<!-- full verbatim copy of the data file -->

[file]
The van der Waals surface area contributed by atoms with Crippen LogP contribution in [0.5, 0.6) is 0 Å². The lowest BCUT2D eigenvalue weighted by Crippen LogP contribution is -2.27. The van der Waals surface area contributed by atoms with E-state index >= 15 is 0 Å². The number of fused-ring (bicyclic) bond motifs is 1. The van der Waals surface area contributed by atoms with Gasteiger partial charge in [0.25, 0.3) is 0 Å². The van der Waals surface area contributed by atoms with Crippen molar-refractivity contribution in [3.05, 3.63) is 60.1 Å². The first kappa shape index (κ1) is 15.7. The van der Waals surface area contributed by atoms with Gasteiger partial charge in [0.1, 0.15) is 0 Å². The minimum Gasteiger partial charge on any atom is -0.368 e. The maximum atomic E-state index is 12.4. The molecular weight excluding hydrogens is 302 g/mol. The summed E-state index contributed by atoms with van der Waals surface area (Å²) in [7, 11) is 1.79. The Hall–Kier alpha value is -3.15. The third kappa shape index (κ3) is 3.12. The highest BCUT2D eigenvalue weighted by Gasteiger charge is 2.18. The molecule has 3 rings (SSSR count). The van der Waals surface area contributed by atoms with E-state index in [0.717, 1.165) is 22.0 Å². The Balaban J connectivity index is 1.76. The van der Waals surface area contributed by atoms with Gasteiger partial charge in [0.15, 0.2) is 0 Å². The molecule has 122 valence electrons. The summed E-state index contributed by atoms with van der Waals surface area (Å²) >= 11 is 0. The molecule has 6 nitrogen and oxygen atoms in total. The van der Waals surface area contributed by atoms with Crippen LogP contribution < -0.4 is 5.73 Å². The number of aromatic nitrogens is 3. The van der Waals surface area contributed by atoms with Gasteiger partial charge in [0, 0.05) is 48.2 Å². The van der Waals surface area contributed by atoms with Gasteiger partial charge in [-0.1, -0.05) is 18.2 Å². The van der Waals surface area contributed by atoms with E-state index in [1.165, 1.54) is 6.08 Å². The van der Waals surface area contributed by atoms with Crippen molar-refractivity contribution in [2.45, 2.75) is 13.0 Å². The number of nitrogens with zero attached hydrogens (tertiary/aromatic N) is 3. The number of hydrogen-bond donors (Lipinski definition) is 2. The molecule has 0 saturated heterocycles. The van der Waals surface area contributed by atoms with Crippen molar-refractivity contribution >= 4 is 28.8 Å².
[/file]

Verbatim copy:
The van der Waals surface area contributed by atoms with Crippen LogP contribution in [0.5, 0.6) is 0 Å². The lowest BCUT2D eigenvalue weighted by Crippen LogP contribution is -2.27. The van der Waals surface area contributed by atoms with E-state index >= 15 is 0 Å². The number of fused-ring (bicyclic) bond motifs is 1. The van der Waals surface area contributed by atoms with Gasteiger partial charge in [0.25, 0.3) is 0 Å². The van der Waals surface area contributed by atoms with Crippen molar-refractivity contribution in [3.05, 3.63) is 60.1 Å². The first kappa shape index (κ1) is 15.7. The van der Waals surface area contributed by atoms with Gasteiger partial charge in [0.1, 0.15) is 0 Å². The minimum Gasteiger partial charge on any atom is -0.368 e. The maximum atomic E-state index is 12.4. The molecular weight excluding hydrogens is 302 g/mol. The summed E-state index contributed by atoms with van der Waals surface area (Å²) in [7, 11) is 1.79. The Hall–Kier alpha value is -3.15. The third kappa shape index (κ3) is 3.12. The highest BCUT2D eigenvalue weighted by Gasteiger charge is 2.18. The molecule has 3 rings (SSSR count). The van der Waals surface area contributed by atoms with E-state index in [0.717, 1.165) is 22.0 Å². The Balaban J connectivity index is 1.76. The van der Waals surface area contributed by atoms with Gasteiger partial charge in [0.15, 0.2) is 0 Å². The molecule has 122 valence electrons. The summed E-state index contributed by atoms with van der Waals surface area (Å²) >= 11 is 0. The molecule has 6 nitrogen and oxygen atoms in total. The van der Waals surface area contributed by atoms with Crippen LogP contribution < -0.4 is 5.73 Å². The number of aromatic nitrogens is 3. The van der Waals surface area contributed by atoms with Gasteiger partial charge in [0, 0.05) is 48.2 Å². The van der Waals surface area contributed by atoms with Gasteiger partial charge in [-0.1, -0.05) is 18.2 Å². The van der Waals surface area contributed by atoms with E-state index in [1.165, 1.54) is 6.08 Å². The van der Waals surface area contributed by atoms with Crippen molar-refractivity contribution in [2.45, 2.75) is 13.0 Å². The number of nitrogens with zero attached hydrogens (tertiary/aromatic N) is 3. The number of hydrogen-bond donors (Lipinski definition) is 2. The molecule has 0 saturated heterocycles. The van der Waals surface area contributed by atoms with Crippen molar-refractivity contribution >= 4 is 28.8 Å².